• Income taxes paid when you convert the assets
  • Loans are not available
  • Limited opportunity for early withdrawals
  • Protection from creditors in bankruptcy only
  • Additional fees should be considered when moving assets to an IRA (for example, transfer fees may apply)

    Pros

  • Withdrawals of contributions are federal income tax-free(taxes are paid at time of contribution)
  • Qualified withdrawals of any earnings7
  • Able to pass potential earnings to heirs federal income tax-free8
  • Original account owner doesn’t have to take required minimum distributions (RMDs)8
  • Potential hedge against rising taxes

    Cons

  • Income taxes paid when you convert the assets
  • Loans are not available
  • Limited opportunity for early withdrawals
  • Protection from creditors in bankruptcy only
  • Additional fees should be considered when moving assets to an IRA (for example, transfer fees may apply)

2 Decide which choice works for you

Everyone’s situation is different. There are many factors that you’ll want to take into consideration when deciding which choice, or combination of choices, is appropriate for you. Each choice may offer different investment options and services, fees and expenses, withdrawal options, required minimum distributions, and tax treatment and provide different protection from creditors and legal judgments.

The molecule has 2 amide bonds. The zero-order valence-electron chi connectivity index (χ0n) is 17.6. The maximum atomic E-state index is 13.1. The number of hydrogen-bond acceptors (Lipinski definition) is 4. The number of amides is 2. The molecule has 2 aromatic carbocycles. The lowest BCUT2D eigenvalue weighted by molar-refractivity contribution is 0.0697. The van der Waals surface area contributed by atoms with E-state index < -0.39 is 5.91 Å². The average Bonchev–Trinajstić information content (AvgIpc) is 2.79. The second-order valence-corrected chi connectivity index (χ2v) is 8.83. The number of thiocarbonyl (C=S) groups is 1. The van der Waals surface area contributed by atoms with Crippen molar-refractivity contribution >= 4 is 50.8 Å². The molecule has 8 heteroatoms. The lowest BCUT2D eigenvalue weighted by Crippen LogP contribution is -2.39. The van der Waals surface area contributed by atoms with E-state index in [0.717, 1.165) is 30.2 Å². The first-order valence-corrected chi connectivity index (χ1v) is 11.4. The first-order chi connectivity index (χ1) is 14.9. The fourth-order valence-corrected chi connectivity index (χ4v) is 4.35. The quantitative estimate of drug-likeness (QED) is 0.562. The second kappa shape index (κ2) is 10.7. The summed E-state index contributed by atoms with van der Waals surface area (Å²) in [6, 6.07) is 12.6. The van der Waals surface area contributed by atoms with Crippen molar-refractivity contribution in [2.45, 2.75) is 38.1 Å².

These are complex choices and should be considered with care. Your Merrill Lynch Wealth Management Advisor can help you better understand the choices, so you can decide which works best for you—based on your personal goals, financial needs and circumstances, and priorities.

3 Discuss your choice with your Merrill Lynch Wealth Management Advisor

Your Merrill Lynch Wealth Management Advisor can answer any questions you may have and help you understand how the choices align with your personal retirement goals and overall retirement plan.

As with all investment decisions, there are potential benefits and disadvantages for each choice, including those outlined in this educational overview. Also, keep in mind that in some situations, your choice is irreversible.

The information we are providing is educational in nature. We are not recommending a specific choice relating to your employer-sponsored plan assets.

Asset allocation, diversification and rebalancing do not ensure a profit or protect against loss in declining markets.

1 Existing retirement plan assets do not include Roth employer plan assets.